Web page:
The British demolition company ABLE UK has made the first European acquisition of the Hyundai HX900 crawler excavator model. Distributed by the official dealer of the brand in Europe, Taylor & Braithwaite, this 90-tonne machine is currently working at ABLE Seaton Port. The HX900 L is equipped with a 10 tonne Fortress Shear for tough demolition work and a 4.85m³ bucket for excavation use.
“The company were looking for a machine to speed up the process of metal recycling as their workload had significantly increased. They needed an excavator which was capable of working in tough environments and could cope with heavy duty tasks,” said Chris Jordan, Taylor & Braithwaite Sales Manager who secured the deal with ABLE.
Crane rental company Van Schaften Leasing BV has placed an order for three Liebherr LR 11000 lattice boom crawler cranes at this year’s Bauma. The three 1000-tonne crawler cranes are equipped with the new F2 fixed jib, specially designed for the erection of wind turbines, which can be used with the main boom system even without a derrick. The F2 is a fixed lattice jib with a significantly increased lifting capacity of 250 tonnes rather than the 179 tonnes of the standard jib. The head rollers and hook block are designed so that the block cannot become twisted. The hook speed on the new jib is significantly faster since the block is operated by two parallel winches. It also features a runner.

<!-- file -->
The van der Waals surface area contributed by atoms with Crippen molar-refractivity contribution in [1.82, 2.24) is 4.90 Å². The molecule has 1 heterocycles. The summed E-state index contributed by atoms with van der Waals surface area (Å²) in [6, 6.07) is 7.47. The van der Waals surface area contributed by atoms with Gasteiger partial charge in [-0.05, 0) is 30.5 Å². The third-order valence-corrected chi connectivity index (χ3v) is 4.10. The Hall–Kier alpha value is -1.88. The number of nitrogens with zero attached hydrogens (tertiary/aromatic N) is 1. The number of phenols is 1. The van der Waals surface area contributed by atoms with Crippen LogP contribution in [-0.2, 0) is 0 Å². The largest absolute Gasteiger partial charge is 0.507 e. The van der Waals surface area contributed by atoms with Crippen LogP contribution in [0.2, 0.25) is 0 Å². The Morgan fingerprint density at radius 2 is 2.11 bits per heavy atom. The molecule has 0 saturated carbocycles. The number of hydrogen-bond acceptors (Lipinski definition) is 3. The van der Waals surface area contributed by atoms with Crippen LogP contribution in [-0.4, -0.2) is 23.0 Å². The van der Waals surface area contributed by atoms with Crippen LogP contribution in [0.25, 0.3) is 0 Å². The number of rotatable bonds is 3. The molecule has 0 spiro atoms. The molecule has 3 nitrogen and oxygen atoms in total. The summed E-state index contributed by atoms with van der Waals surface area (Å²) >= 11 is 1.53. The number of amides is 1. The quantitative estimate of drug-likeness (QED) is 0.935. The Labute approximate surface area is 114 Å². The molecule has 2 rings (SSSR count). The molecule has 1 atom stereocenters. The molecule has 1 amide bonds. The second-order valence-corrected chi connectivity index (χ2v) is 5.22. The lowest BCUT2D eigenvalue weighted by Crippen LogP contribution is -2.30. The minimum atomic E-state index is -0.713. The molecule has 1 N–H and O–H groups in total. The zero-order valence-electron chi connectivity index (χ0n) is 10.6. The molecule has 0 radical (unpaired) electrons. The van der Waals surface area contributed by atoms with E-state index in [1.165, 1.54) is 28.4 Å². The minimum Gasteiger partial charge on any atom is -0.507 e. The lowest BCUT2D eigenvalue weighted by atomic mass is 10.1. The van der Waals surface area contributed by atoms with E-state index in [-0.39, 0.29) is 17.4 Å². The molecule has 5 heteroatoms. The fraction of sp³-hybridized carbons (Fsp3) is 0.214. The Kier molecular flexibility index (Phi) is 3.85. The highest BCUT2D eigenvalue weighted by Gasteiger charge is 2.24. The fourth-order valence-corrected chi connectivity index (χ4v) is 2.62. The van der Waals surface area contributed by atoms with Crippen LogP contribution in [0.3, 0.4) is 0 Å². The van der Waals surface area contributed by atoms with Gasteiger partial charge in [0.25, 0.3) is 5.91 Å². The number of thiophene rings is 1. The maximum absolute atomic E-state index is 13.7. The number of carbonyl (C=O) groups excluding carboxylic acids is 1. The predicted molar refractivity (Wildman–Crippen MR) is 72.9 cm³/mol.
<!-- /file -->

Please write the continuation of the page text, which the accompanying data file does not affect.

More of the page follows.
Johan van Schaften, the company’s owner, explains: “The LR 11000 has outstanding lifting capacities and is perfect for wind turbines on 100 metre towers with its F2 system without a derrick. Its high performance and low cost transport make it absolutely unique on the market.”
After the delivery, the Dutch company will have a total of 8 of this model, making it the largest fleet of LR 11000 cranes in the world.
From left to right: Martijn Tuijtel (Van Schaften Leasing BV), Han Rekers (Liebherr Nederland B.V.), Dick Post (Van Schaften Leasing BV), Sophie Albrecht (Liebherr-International AG), Florian Ritzler (Liebherr-Werk Ehingen GmbH).